Edom and the Land of Seir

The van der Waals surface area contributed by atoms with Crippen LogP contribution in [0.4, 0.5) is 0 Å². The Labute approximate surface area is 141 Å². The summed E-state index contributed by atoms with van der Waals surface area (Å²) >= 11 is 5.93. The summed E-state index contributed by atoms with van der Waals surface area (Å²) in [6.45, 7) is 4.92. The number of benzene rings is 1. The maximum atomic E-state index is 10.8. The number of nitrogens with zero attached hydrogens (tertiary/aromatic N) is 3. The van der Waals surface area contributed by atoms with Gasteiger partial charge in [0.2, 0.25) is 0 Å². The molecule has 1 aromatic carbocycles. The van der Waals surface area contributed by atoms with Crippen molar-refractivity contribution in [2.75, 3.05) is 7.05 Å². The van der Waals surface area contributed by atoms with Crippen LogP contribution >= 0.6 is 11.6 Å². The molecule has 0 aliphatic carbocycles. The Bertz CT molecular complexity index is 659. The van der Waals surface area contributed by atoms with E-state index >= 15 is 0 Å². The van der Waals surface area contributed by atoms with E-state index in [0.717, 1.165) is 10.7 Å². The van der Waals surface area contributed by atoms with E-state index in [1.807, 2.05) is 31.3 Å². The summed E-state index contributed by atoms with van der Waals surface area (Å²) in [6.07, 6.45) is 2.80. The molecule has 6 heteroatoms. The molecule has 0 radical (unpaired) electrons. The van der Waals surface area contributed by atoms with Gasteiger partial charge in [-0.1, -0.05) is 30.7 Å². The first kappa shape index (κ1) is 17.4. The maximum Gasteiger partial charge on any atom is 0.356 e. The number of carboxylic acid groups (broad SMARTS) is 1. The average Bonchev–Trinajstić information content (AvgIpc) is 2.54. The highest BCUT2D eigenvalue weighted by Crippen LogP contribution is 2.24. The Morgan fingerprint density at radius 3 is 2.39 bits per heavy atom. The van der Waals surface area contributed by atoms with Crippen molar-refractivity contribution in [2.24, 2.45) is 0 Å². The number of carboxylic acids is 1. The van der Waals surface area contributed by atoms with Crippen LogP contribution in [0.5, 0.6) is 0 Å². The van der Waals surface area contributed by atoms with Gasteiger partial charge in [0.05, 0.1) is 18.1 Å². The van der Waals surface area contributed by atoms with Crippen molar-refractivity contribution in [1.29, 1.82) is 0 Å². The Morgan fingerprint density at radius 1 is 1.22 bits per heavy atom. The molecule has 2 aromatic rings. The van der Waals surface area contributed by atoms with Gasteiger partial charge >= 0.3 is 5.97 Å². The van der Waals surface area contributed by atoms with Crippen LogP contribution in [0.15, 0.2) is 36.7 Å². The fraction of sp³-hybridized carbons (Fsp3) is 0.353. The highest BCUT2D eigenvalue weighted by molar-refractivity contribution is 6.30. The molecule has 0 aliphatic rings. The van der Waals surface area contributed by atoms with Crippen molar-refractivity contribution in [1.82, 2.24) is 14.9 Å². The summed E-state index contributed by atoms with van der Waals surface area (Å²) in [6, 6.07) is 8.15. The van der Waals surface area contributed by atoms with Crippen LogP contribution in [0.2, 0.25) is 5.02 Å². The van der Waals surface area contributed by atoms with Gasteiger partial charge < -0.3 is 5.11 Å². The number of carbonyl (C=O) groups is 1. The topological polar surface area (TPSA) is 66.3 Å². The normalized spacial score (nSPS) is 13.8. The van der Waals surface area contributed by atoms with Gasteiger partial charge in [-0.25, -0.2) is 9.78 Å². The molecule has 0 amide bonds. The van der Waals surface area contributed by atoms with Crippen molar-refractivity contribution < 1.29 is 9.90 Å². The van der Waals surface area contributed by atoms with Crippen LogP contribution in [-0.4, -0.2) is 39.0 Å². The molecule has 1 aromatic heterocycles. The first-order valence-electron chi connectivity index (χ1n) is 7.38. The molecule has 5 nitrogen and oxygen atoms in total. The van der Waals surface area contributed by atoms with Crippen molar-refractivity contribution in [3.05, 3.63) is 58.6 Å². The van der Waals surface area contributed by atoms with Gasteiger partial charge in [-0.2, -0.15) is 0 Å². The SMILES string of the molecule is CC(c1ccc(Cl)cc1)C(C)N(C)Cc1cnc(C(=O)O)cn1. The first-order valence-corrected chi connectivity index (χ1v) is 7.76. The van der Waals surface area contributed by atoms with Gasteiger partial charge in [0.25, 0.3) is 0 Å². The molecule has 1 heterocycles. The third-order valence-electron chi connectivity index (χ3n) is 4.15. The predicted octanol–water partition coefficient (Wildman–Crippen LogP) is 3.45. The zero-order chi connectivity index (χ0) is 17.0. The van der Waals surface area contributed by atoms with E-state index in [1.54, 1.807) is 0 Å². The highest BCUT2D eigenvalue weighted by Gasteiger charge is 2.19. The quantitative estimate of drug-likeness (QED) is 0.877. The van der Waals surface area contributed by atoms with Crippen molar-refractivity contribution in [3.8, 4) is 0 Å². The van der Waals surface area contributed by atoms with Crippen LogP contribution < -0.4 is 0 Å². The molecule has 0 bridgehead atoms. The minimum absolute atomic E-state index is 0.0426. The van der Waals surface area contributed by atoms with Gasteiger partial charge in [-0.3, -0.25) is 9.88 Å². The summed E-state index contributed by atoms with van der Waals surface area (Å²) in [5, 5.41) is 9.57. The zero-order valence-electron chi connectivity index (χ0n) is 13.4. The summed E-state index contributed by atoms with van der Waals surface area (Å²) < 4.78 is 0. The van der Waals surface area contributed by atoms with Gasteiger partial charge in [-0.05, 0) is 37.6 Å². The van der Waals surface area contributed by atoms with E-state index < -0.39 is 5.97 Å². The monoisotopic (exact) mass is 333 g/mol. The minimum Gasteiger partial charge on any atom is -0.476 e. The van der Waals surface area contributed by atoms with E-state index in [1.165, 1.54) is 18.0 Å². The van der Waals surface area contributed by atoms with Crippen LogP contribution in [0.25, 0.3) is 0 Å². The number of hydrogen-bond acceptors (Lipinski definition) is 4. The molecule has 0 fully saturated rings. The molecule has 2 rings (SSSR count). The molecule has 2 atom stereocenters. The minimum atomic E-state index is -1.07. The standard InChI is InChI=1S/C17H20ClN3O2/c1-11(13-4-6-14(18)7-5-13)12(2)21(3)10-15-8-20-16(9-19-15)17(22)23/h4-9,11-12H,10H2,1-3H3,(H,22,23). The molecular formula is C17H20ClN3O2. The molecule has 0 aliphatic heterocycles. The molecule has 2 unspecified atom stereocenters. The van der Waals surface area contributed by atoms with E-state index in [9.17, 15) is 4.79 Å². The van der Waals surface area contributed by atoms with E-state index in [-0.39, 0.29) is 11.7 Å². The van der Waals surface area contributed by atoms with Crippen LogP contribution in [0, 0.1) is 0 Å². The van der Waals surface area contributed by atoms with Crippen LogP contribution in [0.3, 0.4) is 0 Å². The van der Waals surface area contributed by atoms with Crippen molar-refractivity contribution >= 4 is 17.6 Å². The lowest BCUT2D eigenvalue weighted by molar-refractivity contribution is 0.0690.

While the location of Mount Sinai is arguably the most significant unresolved debate remaining in Bible geography, it is this author’s estimation that the borders of Edom and Seir (also called “Mount Seir” and “the highlands of Seir”) have actually led to a greater amount of confusion regarding where related events took place. This confusion stems primarily from a key misunderstanding widely held about Edom and Seir: that Seir was located either solely or primarily on the eastern side of the Arabah (the low valley dividing virtually all of Israel from northern end of the Jordan River to the city of Elath on the Red Sea). But this author is convinced that, prior to the later Old Testament, all biblical references to Seir regard it as a sub-region within the greater area of Edom, and it was located on the western side of the Arabah. To be clear, the biblical accounts consistently affirm that the nation of Edom (the descendants of Esau) occupied the eastern side of the Arabah and even had their own rulers before the Israelites had kings (Genesis 36), as shown on this map. But this area is not typically what is intended when the biblical writers use the term Seir. (A nearly exhaustive list of references to Seir as a geographical term includes: Genesis 14:6; 32-33; 36; Numbers 24:18; Deuteronomy 1:2, 44; 2:1-12, 22-29; 33:2; Joshua 11:17; 12:7; 15:10; 24:4; Judges 3:26; 5:4; 1 Chronicles 1:38; 4:42; 2 Chronicles 20:10-23; 25:11-14; Isaiah 21:11; Ezekiel 35:2-15.) Also, it should be noted that the assumption that Seir was located east of the Arabah is at least as old as the writings of Josephus (Ant., IV, iv, 7) immediately after the New Testament, for he seems to assume this. Yet, Josephus’s overall reliability regarding the location of the events of the wilderness wanderings (and thus Seir) is called into question by his misidentification of Mount Hor with Jebel Nebi Harun (see “The Israelites’ Journeys in the Wilderness” map), so it is very possible he was also mistaken about Seir. Similarly, though it is commonly concluded that the term Seir can be found in the name ash-Sharat, it should be noted that the Arabic term for the eastern mountains of Edom was likely applied to the region several hundred years after the close of the Old Testament era and the time of Josephus, so it is possible that the term Seir had long since shifted to the eastern mountains by this time. Also, while archeological data confirms that eastern Edom was populated with a settled civilization before western Edom, this data likely would not accurately reflect habitation by semi-nomadic peoples such as Esau and his earlier descendants, whose settlements would have been largely temporary and unlikely to be recovered. In terms of biblical evidence, however, several verses support and even seem to require that Seir be located on the western side of the Arabah (Deuteronomy 2:1; Joshua 12:7; 1 Chronicles 4:42-43; see also Joshua 15:1) and also that Seir was only a sub-region within the larger Edomite nation (Ezekiel 35:15). And while some verses seem ambiguous regarding the location of Seir, none of them offer compelling testimony that it should be located east of the Arabah. A few passages (for example, 2 Chronicles 25; Ezekiel 35 [though see v. 15]) seem at times to use the term Seir to refer to all of Edom, but they never use it to refer only to eastern Edom. Instead, they appear to use the term in a similar way that the biblical writers sometimes symbolically use the term Ephraim to refer to all the northern Israelite tribes (Isaiah 7-11; Jeremiah 31; Hosea 5-14; Zechariah 9-10), though it was widely understood that Ephraim only occupied a specific portion of tribal territory within the land of Israel. If the borders of Seir, however, are relocated west of the Arabah, as shown here at the time of Joshua’s allotment of Canaan, several related stories in the Bible make better sense. For example, the journeys of Jacob and Esau as they meet each other and part once again make the best sense if Esau was arriving from a location on the west side of the Jordan River (Genesis 32-33; also see “Jacob Returns to Canaan” map). Likewise it is easiest to envision the Israelites skirting the land of Seir after turning back from Kadesh (Deuteronomy 2:1; see “The Israelites’ Journeys in the Wilderness” map) if Seir was located west of the Arabah. Joshua’s description of Judah’s southern border also makes the most sense if Seir (and thus Edom) was located west of the Arabah (Joshua 15:1). In the time of Hezekiah, a western location for Seir makes it easiest to envision a company of 500 Simeonites exterminating a remnant of Amalekites there and settling in their place (1 Chronicles 4:42-43; see “Hezekiah Strengthens Judah” map). Finally, the prophet Ezekiel cursed the Edomites for encroaching far north of Judah’s southern border after the Babylonians ravaged the land (Ezekiel 35), and this is easiest to envision if the Edomites already occupied land immediately south of Judah. And by way of extrapolation, if it is to be assumed that the Horites, who formerly inhabited Seir (Deuteronomy 2:12), took their name from Mount Hor or that Mount Hor was named after them, then it is likely that this peak where Aaron died was located somewhere within the region of Seir as it is shown here (see “The Israelites’ Journeys in the Wilderness” map).

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